Windschuttle quotes approvingly Philip Knightley’s “excellent history” (The First Casualty): “beyond doubt most [war] news is simply propaganda fed by governments or the military hierarchy of the day” (p.263).
This introduction to News as Myth ends with another Windschuttle insight that holds today:
Clearly we need another framework for analysing the connection between news and reality.
Dr Windchuttle’s dialectic materialism
This key chapter of The Media is a powerful critique of the rigid orthodoxy of the famous Herman and Chomsky propaganda model; it is a position that disputes the notion that “journalists are mere hacks”. Instead Windschuttle proposes a “materialist theory of news”:
[We] cannot assume that the news is simply illusory, but should identify the origins of news in the real world of the experience of its readers. (p.274)
It is a political economy approach that “connects with [an] account of the economics of advertising”; that recognises how the news media bundles and sells audiences to advertisers and therefore tailors content to “deliver a particular type of target audience”. To properly understand the role of the news media, Windschuttle argues, “we have to reject any simple view that news is merely the straightforward reflection of reality” (p.275)
The social reality of capitalism, in fact, is experienced by most people in contradictory ways…there are two contrasting spheres: the world as it appears from the level of the process of circulation, and from the process of production. (p.275)
Windschuttle has nailed this dialectical approach here:
The experience of these contrasting realities generates within most people a profound mood of disillusion and a sense of injustice. (p.276)
The news media plays a complex role in making this ideological view of the world acceptable to working class audiences. Like other forms of popular culture, Windschuttle argues, news is experienced as a “cultural expression” of working class experience.
However, he continues, while the working class is involved in an “active interpretation of reality”, it is “expressed through capitalist institutions which ensure that genuinely radical messages rarely get through” (p.277).
…bad news exposes the contradictions at the heart of the system, and the media has to constantly perform a second task of papering over the divisions thus exposed and calming the anxieties that news itself raises…
An authentic working-class cultural response is reproduced in the media in a form that both confirms the working-class experience and serves the interests of the powerful in society. That is, social control is maintained not through the imposition of bourgeois culture or ideology but by the expropriation and selective reproduction of the working class’s own culture. (p.278, my emphasis)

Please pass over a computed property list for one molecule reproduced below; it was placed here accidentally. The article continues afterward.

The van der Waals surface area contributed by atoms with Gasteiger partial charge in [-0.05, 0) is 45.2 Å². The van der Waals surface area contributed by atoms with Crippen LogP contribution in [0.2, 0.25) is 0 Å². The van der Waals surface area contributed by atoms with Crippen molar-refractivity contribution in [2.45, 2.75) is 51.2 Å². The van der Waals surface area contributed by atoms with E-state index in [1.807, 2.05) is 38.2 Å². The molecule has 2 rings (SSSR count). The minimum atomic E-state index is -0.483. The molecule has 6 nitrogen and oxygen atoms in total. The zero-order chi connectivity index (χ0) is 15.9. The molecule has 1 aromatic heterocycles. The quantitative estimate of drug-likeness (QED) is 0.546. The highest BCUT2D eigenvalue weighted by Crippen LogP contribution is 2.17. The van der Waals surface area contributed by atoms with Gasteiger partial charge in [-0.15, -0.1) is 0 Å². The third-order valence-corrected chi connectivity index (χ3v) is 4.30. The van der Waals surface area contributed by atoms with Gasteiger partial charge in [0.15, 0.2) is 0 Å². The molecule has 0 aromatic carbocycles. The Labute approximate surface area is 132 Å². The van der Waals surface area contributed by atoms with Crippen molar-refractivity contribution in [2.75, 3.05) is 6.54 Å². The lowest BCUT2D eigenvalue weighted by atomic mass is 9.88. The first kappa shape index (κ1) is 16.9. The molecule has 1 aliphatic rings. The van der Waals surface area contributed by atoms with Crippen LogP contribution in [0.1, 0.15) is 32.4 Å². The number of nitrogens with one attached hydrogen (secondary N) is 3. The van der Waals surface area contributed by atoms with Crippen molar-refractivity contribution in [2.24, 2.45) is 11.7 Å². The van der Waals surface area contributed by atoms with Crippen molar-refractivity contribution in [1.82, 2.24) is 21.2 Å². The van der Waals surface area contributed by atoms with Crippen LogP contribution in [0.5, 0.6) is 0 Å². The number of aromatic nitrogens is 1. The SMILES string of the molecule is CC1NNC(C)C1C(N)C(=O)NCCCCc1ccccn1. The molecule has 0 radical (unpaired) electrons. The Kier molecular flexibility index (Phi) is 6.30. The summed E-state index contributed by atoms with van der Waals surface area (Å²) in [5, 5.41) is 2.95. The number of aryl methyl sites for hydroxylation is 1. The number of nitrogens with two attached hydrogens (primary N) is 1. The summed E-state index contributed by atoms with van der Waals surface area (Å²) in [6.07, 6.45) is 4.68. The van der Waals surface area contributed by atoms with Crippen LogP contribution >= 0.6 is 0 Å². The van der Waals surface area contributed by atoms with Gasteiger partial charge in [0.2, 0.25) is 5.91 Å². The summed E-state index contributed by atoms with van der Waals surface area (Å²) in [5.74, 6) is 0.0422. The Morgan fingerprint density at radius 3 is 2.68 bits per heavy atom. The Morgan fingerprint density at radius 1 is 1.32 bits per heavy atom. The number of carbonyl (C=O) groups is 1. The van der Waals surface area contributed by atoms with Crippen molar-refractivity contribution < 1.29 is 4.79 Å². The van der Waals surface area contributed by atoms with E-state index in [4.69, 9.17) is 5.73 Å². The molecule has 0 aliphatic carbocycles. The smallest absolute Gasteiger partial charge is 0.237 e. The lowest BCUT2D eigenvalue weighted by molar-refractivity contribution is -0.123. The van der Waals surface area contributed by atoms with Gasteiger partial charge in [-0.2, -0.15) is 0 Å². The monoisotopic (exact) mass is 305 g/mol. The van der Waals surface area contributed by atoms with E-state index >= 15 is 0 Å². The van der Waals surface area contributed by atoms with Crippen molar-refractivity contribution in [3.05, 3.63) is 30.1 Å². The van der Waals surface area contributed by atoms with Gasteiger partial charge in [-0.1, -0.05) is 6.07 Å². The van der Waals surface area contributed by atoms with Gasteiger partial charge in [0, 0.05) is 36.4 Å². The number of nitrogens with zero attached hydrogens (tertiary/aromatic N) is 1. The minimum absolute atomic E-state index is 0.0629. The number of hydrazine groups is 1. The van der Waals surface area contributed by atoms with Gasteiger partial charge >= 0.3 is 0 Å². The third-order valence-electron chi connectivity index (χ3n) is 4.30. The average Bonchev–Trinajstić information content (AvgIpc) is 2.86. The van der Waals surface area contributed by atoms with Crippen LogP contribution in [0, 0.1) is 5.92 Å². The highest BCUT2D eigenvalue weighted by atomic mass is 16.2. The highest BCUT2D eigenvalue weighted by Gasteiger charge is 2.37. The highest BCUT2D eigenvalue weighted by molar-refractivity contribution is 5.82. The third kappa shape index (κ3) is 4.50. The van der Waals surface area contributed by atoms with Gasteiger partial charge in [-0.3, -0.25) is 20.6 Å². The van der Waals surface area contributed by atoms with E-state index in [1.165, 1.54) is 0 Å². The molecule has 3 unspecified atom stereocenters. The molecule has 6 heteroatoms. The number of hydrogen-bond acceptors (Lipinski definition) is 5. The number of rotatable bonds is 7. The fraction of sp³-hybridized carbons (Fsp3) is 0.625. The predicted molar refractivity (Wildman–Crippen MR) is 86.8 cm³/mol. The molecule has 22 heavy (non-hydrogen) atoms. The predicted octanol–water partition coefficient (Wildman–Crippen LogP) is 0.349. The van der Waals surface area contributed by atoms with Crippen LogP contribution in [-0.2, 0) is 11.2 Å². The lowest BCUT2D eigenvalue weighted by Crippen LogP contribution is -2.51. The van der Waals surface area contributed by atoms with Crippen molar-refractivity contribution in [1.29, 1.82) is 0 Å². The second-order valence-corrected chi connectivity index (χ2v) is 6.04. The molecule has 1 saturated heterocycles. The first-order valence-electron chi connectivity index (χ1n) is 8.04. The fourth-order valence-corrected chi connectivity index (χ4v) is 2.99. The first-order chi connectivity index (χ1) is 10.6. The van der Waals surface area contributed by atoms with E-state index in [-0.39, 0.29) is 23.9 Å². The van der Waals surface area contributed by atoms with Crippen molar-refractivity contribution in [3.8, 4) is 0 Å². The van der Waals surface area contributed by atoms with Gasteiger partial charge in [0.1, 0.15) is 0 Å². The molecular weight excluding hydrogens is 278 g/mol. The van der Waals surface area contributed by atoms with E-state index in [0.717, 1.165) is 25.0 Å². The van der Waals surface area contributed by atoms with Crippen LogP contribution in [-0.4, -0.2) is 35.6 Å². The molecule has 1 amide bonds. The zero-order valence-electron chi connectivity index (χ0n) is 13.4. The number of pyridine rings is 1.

In my copy of The Media I have scrawled “No!?” in the margin next to this last line. This indicates I was not entirely comfortable with this idea when I was reading it several years ago, but on reflection, there is merit in this concept.
It is much closer to Gramscian notions of hegemony than I perhaps realised at the time. It just goes to show what the benefit of further study and reading can bring to bear on a problem that has been mulling in one’s head for some time.
Gramsci saw civil society as the public sphere where trade unions and political parties gained concessions from the bourgeois state, and the sphere in which ideas and beliefs were shaped, where bourgeois ‘hegemony’ was reproduced in cultural life through the media, universities and religious institutions to ‘manufacture consent’ and legitimacy (Heywood 1994: 100-101).
In this construction of ideology and manufactured consent, the working class has agency and is active in civil society, albeit in ways proscribed by the dominant ideology (hegemony). This is not the same as the manufacture of consent in the Herman and Chomsky model, which has been rightly criticised for ignoring the active role of the subordinate classes.
The idea that the working class is an active agent in its own expropriation and alienation is not new in Marxism, but it has really only been since Gramsci’s work has been available in English that materialist theory has come to accept and expand on this notion. Windschuttle may well have been ahead of the curve in the 1980s, particularly with his discussion of news as myth and the politics of celebrity.
I want to argue hat a great deal of what comprises the news are the myths of our own time…What happens when a journalist recognises a ‘good news story’ is that he or she is bringing his [or her] own humanity and socialisation to bear on a particular set of events, and picking up, instinctively, on the mythical elements of his [or her] own culture. (p.280)